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EPA Proposes Cleanup Plan for Brick Township Landfill Superfund Site
Release Date: 09/04/2008
Contact Information: Michael Ortiz (212) 637-3670, email@example.com
(New York, N.Y.) -- The U.S. Environmental Protection Agency (EPA), along with the New Jersey Department of Environmental Protection (NJDEP), is proposing a plan to address contamination at the Brick Township Landfill Superfund site in Brick Township, Ocean County, New Jersey. EPA and NJDEP will hold a public meeting at the Brick Township Civic Plaza, located at 270 Chambers Bridge Road at 7pm on September 10, 2008 to explain the proposed plan. The plan calls for a cap over the landfill and monitoring of the contaminated groundwater emanating from the landfill.
“Protecting the community of Brick Township, as well as the environment, is our number one priority,” said Alan J. Steinberg, EPA Regional Administrator. “I encourage residents to come to the public meeting to hear about the plan and to get their questions answered.”
Under the proposed plan, the landfill would be capped to prevent rain water from seeping into the landfill and spreading contamination, while exposure to contaminated groundwater will continue to be prevented through legal restrictions on installation and use of drinking water wells. In addition, the area of contaminated groundwater will be monitored to ensure that the cap and legal controls on groundwater use remain protective.
The Brick Township Landfill is approximately 40.7 acres in size and currently consists of mostly vegetated land. An area of contaminated ground water associated with the site spans approximately 470 acres. The Brick Township Landfill began operations in the late 1940s and for 30 years was a disposal site for residential wastes, construction debris and vegetative wastes, as well as sewage and septic wastes. During the landfill’s operation, drums filled with engine oil, lubricants, automatic transmission fluid, anti-freeze, resin, pesticides and herbicides, were disposed of at the site. NJDEP and EPA have estimated that 63 million gallons of septic wastes were accepted at the landfill from 1969 to 1979. Brick Township acquired ownership of the landfill in 1973, and the landfill ceased operations six years later.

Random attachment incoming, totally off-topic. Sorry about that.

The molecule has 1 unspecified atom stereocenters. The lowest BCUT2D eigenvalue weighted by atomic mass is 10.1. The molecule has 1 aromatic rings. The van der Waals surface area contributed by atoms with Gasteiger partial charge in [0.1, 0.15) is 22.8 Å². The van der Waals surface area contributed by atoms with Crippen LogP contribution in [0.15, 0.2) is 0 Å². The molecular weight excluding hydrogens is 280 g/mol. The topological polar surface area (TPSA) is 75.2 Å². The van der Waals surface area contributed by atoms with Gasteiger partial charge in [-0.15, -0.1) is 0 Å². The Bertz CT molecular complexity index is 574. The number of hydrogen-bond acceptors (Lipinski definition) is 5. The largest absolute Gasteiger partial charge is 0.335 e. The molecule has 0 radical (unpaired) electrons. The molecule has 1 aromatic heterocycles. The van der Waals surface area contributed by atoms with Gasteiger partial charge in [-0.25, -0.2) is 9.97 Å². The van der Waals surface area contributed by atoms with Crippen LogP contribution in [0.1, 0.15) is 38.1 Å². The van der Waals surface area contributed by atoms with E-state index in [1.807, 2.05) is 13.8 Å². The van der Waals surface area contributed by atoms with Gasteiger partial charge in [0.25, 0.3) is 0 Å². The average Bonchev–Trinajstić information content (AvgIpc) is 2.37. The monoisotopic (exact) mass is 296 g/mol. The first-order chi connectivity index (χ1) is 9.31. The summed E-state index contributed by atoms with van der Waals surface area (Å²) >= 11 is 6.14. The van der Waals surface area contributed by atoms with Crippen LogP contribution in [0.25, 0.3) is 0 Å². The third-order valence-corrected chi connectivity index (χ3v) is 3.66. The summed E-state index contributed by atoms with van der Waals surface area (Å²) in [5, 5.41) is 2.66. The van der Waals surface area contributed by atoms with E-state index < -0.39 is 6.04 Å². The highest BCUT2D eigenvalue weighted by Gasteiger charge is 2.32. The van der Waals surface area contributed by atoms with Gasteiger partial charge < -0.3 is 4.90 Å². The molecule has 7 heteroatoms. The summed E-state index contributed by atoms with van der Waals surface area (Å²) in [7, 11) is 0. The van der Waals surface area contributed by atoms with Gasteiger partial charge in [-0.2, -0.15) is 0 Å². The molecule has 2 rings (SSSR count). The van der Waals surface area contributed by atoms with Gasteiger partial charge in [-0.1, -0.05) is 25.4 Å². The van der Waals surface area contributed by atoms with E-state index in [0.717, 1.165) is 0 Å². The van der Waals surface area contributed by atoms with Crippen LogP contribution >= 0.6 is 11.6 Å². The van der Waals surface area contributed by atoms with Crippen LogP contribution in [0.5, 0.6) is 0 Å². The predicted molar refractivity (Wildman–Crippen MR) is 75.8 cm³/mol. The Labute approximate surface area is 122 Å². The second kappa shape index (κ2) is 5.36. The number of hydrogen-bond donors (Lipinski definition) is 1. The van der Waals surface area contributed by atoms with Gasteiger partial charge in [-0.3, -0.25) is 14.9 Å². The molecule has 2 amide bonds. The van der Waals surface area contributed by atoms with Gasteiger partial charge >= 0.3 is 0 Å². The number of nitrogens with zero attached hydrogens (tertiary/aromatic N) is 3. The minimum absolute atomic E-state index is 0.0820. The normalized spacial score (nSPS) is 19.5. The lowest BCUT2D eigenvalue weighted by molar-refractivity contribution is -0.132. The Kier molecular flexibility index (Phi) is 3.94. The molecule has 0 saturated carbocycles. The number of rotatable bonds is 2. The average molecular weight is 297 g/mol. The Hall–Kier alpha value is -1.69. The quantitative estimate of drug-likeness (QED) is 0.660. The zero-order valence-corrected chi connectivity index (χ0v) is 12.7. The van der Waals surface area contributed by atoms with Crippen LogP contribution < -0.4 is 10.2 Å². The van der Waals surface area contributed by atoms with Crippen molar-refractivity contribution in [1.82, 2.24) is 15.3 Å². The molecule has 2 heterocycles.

Cleanup work at the site, conducted by NJDEP, EPA and the local township, has included extensive sampling of the landfill’s monitoring wells, septage pits, surface water and off-property monitoring and residential drinking water wells, which showed a variety of contaminants, chloroform and 1,1,1-trichloroethane in soil and ground water, both on and off the landfill property. The septage pits had high levels of volatile organic compounds (VOCs), metals and pesticides and herbicides. In recent years, fourteen rounds of ground water samples were collected by the Township from monitoring wells within and outside the area of contaminated ground water. The results of this sampling formed the basis of the 2008 Feasibility Study which helped shape this proposed plan.
A public comment period will run until September 22, 2008. EPA will select the final remedy for the Brick Township Landfill Superfund site after reviewing and considering all comments submitted during the public comment period. Interested individuals can send comments to:
Jonathan Gorin, Remedial Project Manager
U.S. Environmental Protection Agency
290 Broadway, 19th floor
New York, New York 10007-1866
For more information on the Brick Township Landfill Superfund site, visit: https://www.epa.gov/region02/superfund/npl/bricktownship/
For a Google Earth aerial view of the Brick Township Landfill, go to: https://www.epa.gov/region02/kml/brick_township_landfill.kml (You must have Google Earth installed on your computer to view the map. To download Google Earth, visit http://earth.google.com/download-earth.html).